Upsampling to a higher rate

September 18, 2022
 by Paul McGowan

14 comments on “Upsampling to a higher rate”

  1. Good afternoon Paul!
    I don’t know if you are aware of this or not, but something is wrong here.
    There’s no video to watch or listen to.
    There’s usually a play button that brings the video up, and starts playing it.
    But that’s not here either.

  2. Excellent Paul. The Myth of Vinyl is just that, and I grew up on Vinyl and had a huge collection. I would never buy a CD! Never, ever, then I heard a top-end Sony SA7ES player with a CD of an LP I had, I went back and forth at the hi-fi store and I could not hear a difference in fact the CD sounded better on the bottom end and dynamics and dead black background, I sold my Vinyl collection at the peak of value and went all CD and today 1,500 and counting, and I would still enjoy LP’s if I had them, so zip against that format, but the best, no way on earth, if any format changes the sound is TT setup, what arm, cartridge, mat, TT support, all change what come to the speakers, does not make it not enjoyable but hearing the LP like it was intended, that a myth also, we are so far removed and vinyl even more so. But the goal is to enjoy our system and if Vinyl melts your butter then go for it. One thing the CD format did and we should all be happy for was the release of old titles and artists that had not been released in many years, you give big dollars at record conventions to find a copy of the titles and then released them again. Also saving music from decaying analog tape to the digital format for future generations to enjoy, all recording companies have done this, so new vinyl for the most part comes from a digital master copy of the best source they could find and this does not mean they found the master tape that could long gone, recorded over or lost or damaged so badly they have to use another source perhaps a backup copy or worse, then they use digital tools to make a decent recording out of it. The old MoFi Beatles box set from the late ’70s was taken from the master tapes, already showing tape breakdown issues, with some distortion, tape hiss, etc and those tapes were 10-15 years old only. Think analog tape from the 1950s says what shape would they be in today so 70 years later. Thank God for Digital.

    1. Vinyl it seems has a sonic ‘comfort zone’ as one commentator put it.
      DSD or PCM has the massive advantage of being able to handle ridiculous dynamic range and frequency capture but it is understandable that this will show up warts and all in older recordings and that fact some folk find unacceptable.
      There are companies doing excellent transfers from very old tapes in DSD and DXD (PCM at 352.8/24 bit). If the tape has suffered serious damage and needs restoration a DXD transfer makes more sense as digital restoration can be accomplished.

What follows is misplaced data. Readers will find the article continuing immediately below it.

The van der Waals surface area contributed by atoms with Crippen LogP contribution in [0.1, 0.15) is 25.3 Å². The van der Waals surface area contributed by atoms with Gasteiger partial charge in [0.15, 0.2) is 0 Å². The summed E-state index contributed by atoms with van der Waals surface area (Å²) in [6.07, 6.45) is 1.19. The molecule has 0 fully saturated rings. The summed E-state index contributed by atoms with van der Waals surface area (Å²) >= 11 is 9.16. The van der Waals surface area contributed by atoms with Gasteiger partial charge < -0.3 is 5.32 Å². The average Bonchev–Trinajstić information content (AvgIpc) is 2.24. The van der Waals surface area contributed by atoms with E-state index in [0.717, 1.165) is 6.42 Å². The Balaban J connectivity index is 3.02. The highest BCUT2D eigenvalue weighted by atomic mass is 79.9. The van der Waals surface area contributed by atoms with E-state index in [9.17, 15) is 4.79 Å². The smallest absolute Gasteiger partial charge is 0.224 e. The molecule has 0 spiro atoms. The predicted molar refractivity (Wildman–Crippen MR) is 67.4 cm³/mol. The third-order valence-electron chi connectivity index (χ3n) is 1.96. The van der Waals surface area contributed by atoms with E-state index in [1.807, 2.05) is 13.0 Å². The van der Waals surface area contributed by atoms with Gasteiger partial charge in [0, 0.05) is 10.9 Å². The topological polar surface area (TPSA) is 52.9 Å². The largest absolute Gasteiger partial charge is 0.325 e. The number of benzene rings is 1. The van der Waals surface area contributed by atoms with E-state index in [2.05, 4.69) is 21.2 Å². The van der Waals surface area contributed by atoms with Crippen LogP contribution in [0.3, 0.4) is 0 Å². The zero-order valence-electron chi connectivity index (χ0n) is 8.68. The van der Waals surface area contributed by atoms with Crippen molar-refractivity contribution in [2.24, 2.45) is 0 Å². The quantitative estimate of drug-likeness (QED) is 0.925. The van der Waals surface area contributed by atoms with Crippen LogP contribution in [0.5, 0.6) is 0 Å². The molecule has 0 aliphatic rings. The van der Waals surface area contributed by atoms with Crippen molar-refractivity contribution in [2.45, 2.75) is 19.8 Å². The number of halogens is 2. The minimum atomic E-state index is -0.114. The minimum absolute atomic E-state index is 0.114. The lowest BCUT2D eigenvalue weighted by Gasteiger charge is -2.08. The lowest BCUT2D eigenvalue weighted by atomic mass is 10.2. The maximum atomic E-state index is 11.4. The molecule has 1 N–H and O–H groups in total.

3. Hi Paul,

    The questioner talks about conversion of 44.1/16bit to DSD512 then back to PCM;
    why on earth would anyone want to do that?
    Conversion of any PCM rate to DSD would appear to be an advantage if the DAC being used is a sigma/delta based one as the conversion is simpler for the DAC. Your own DAC’s do this don’t they? – that is convert all incoming signal to DSD?

  4. A great answer as usual Paul. I think there are three big take-aways from your chat.

    1. The traditional magnetic tape and direct-to-disc techniques for accurately capturing performances are technically limited but may result in a more appealing sound to some

    2. Most digital to analogue converters used today in the performanace capturing part of the recording chain use a DSD-like format (‘wide’ DSD I think it I’ve heard it called) which requires less processing to convert to 1-bit DSD than to PCM thus minimizing the ‘quality losses’ to the original analogue signal

    3. Increasingly, modern DACs ‘upsample’ all input formats to high-rate DSD before converting back to an analogue signal.

    So it seems to me that pre-upsampling the source input to most modern DACs is an unnecessary step that will likely result in further quality losses relative to the original analogue signal.

  5. Hi Paul,An interesting fact about Sony sacd players of yore,at least the higher end models,was that they converted cd data to DSD.Where as a lot of so called sacd players from other manufacturers would convert the original dsd data and output as PCM.

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